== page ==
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CHAPADOS: ​​Yes, We Should Lower Canada's Immigration

It's no secret there is an illegal immigration crisis in the United States. In 2023, the country saw 3.2 million encounters at the border, up from an already record-setting 2022 (2.76 million)

At the same time, illegal immigration is not typically much of an issue for Canada's law enforcement agencies. In fact, just 111,000 asylum claims have been made from illegal immigrants coming to Canada since March 2017, with the government accepting just over 36,000.

To put that into perspective, the United States has not seen a single month with fewer than 100,000 border encounters since President Biden's first month in office in January 2021. 

It is actually Canada's legal immigration that has caused the cost of living for residents and citizens to spiral out of control. 

Before Justin Trudeau, approximately 270,000 new arrivals was the modern, single-year record. That number was immediately eclipsed in Trudeau's first year in office with 323,000. This was the relative norm until COVID restrictions dropped the total 226,000 in 2020-2021.

What followed was an outcry from media outlets who complained complained that COVID-19 lockdowns lowered the amount of immigrants that could be brought into the country, citing the age-old claim that mass amounts of immigration are required to fulill economic needs.

The government's answer was to explode the immigration rates to numbers never before seen.

In 2021-2022 the government increased immigration by more than 50% over previous years to 493,000. They pressed the brakes a little bit for 2022-2023 with 469,000. But there is no sign of it slowing down in the foreseeable future. 

A promise of 1.45 million new immigrants by 2025 goes seemingly undiscussed by the powers that be. Pierre Poilievre has consistently danced around the issue, most recently stating immigration numbers will be tied to home building. Conceivably, that means millions of arrivals will be fine so long as there is housing to accommodate it.

The most harsh criticism of the immigration influx has actually come from Ontario Premier Doug Ford, who said in mid-2023 that he was never told the numbers would be so high, and blamed the increase for a housing crisis.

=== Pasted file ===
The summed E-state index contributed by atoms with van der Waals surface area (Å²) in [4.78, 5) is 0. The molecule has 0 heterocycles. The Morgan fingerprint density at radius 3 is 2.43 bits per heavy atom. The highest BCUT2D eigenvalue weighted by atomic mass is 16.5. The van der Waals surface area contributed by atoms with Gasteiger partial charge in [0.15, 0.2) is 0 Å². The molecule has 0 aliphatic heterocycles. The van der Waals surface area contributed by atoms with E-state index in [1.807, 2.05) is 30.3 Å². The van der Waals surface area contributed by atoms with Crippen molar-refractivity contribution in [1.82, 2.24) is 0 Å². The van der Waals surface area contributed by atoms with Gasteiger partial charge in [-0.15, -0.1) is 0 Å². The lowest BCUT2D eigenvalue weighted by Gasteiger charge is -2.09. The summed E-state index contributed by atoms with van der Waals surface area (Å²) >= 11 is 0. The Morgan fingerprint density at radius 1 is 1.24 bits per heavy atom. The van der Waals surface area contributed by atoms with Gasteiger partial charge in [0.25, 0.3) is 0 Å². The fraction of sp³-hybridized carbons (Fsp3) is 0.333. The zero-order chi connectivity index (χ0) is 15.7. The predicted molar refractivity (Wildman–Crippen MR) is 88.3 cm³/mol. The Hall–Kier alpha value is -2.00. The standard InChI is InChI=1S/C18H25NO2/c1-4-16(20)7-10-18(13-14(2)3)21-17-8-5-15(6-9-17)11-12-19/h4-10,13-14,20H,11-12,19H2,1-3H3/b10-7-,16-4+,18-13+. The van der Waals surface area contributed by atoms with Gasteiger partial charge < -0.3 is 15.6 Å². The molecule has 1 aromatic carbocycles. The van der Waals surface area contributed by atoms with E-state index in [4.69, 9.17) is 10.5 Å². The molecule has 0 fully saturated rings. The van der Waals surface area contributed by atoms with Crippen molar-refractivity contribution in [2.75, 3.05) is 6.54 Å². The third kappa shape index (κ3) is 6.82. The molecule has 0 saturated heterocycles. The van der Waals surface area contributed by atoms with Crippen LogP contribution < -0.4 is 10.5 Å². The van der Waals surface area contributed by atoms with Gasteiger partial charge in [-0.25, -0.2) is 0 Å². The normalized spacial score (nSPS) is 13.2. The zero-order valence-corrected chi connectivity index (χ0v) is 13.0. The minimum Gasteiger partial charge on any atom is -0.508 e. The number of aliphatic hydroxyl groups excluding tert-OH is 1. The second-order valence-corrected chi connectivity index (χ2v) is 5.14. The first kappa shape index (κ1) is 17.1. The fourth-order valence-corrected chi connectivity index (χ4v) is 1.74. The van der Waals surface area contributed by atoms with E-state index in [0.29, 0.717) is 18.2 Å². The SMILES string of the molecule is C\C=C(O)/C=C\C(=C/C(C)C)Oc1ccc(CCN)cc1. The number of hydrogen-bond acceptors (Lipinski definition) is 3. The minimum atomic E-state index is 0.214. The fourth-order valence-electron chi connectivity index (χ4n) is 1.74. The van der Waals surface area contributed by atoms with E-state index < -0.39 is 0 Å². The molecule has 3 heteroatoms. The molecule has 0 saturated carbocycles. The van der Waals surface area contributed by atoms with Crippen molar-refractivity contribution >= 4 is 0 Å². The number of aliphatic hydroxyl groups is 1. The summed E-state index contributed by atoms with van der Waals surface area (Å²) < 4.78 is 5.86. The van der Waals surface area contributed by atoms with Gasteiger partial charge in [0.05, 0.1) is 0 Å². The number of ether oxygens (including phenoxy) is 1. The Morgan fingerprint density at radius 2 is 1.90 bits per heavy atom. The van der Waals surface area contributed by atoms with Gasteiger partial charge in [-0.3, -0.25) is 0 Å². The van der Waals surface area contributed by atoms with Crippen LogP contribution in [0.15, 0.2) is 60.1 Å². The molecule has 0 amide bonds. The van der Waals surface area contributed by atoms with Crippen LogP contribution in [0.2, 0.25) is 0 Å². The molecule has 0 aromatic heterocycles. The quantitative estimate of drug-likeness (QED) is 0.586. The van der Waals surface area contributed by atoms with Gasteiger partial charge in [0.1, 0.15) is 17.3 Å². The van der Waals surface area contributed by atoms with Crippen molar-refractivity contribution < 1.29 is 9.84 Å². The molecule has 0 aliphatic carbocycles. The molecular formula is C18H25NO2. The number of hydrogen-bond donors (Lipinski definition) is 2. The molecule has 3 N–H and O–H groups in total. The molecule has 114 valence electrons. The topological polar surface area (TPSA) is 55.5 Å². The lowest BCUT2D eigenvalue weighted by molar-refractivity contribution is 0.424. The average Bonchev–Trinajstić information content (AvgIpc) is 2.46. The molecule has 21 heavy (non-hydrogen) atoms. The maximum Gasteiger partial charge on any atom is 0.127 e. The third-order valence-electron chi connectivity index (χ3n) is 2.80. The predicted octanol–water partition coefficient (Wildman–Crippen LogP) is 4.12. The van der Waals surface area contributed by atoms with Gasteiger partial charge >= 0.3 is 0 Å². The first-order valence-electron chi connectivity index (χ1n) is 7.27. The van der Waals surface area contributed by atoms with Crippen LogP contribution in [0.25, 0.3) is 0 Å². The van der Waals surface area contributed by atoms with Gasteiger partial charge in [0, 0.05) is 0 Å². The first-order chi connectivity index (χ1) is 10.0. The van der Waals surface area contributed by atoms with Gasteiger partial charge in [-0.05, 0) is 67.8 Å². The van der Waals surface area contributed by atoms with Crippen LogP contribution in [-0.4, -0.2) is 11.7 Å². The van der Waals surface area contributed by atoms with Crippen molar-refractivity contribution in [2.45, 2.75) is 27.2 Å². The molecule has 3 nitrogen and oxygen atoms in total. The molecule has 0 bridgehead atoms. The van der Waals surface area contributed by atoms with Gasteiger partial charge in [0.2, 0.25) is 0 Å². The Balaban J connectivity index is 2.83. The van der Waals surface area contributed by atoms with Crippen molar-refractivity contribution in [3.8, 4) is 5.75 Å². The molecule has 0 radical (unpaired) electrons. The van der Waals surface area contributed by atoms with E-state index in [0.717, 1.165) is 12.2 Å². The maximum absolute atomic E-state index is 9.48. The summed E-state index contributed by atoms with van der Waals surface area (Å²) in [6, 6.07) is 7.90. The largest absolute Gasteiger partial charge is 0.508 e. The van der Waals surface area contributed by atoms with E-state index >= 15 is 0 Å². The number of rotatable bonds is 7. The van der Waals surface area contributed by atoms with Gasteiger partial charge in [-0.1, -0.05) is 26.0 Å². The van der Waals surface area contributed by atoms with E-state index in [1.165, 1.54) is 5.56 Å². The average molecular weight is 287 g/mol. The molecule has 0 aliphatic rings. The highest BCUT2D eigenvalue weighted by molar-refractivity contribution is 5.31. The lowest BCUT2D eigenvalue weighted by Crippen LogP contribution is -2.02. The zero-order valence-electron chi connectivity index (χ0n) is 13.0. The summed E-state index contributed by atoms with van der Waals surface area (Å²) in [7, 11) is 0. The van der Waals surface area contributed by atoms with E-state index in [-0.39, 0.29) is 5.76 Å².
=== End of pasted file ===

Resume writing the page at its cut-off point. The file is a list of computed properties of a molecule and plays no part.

Once again we are at a crossroads of politicians looking to avoid being seen as hateful or xenophobic over a topic that is actually important to most of its taxpayers. Not only that, but lowering immigration numbers has been favoured by Canadians for more than a decade. 

A Nanos poll from 2023 showed that 53% of surveyed Canadians wanted Canada to "accept fewer immigrants than the permanent resident target for 2023."

A 2019 Ledger poll had just 37% of respondents in favour of growing immigration.

Go all the way back to 2010 and only 20% said immigration should increase, at a time when numbers were a little less than half of what they are in 2023-2024.

No matter how much politicians fear the mean words of their opponents, or a population decline resulting in them receiving fewer tax dollars, the issue is rarely ever discussed. If one dares broach the dreaded "fewer immigrants" argument, they are typically met with the aforementioned aging population rhetoric.

Typically, this is coupled with the mention of countries like Japan. Japan has a declining, aging population that produces fewer children and increasingly takes in more immigration. However, this favourited reference fails to mention how different of a country is. Somehow, some way, this declining population has managed to not only maintain its culture — perhaps more so than any other first-world, non-communist nation — but it has also kept prices much lower than Canada.

According to Numbeo, nearly everything is cheaper in Japan. A meal for two in Japan is half that of Canada ($54 vs. $100). Even in Canada, land of milk, one litre is a dollar more than in Japan. A loaf of bread is $1.50 more.

Wait a minute? I thought a declining population makes a country an unaffordable place?

In Japan, eggs average $3 where in Canada you're likely to pay $4.70. While the Great White North has Japan beaten by $9 on monthly utility bills, Canadians pay $30 more per month for phone plans, and nearly double Japan's $44 for monthly internet service.

Canadians also pay around $7,000-$8,000 more for a new car. Make sure you're sitting down for this one: A one bedroom apartment in a Japanese city centre will run you $747 per month, as opposed to a whopping $1,918 in Canada. For that price, you could get a three-bedroom in a Japanese city. The gap widens for the Canadian equivalent, for which you'll spend $3,075 for a three-bedroom.

Did you want to buy a house? Interest rates in Japan for a 20-year mortgage are just 1.78% versus more than 7% in Canada.

Canada has a weak dollar, fragmented and compartmentalized cultures, and a high cost of living. Most polling suggests Trudeau's policies haven't worked, yet both small and big-C conservatives are afraid of the phantom that is a decline in population.

A good question for all to ask: How much worse can Canada get if immigration was lowered? What if it actually made it better?

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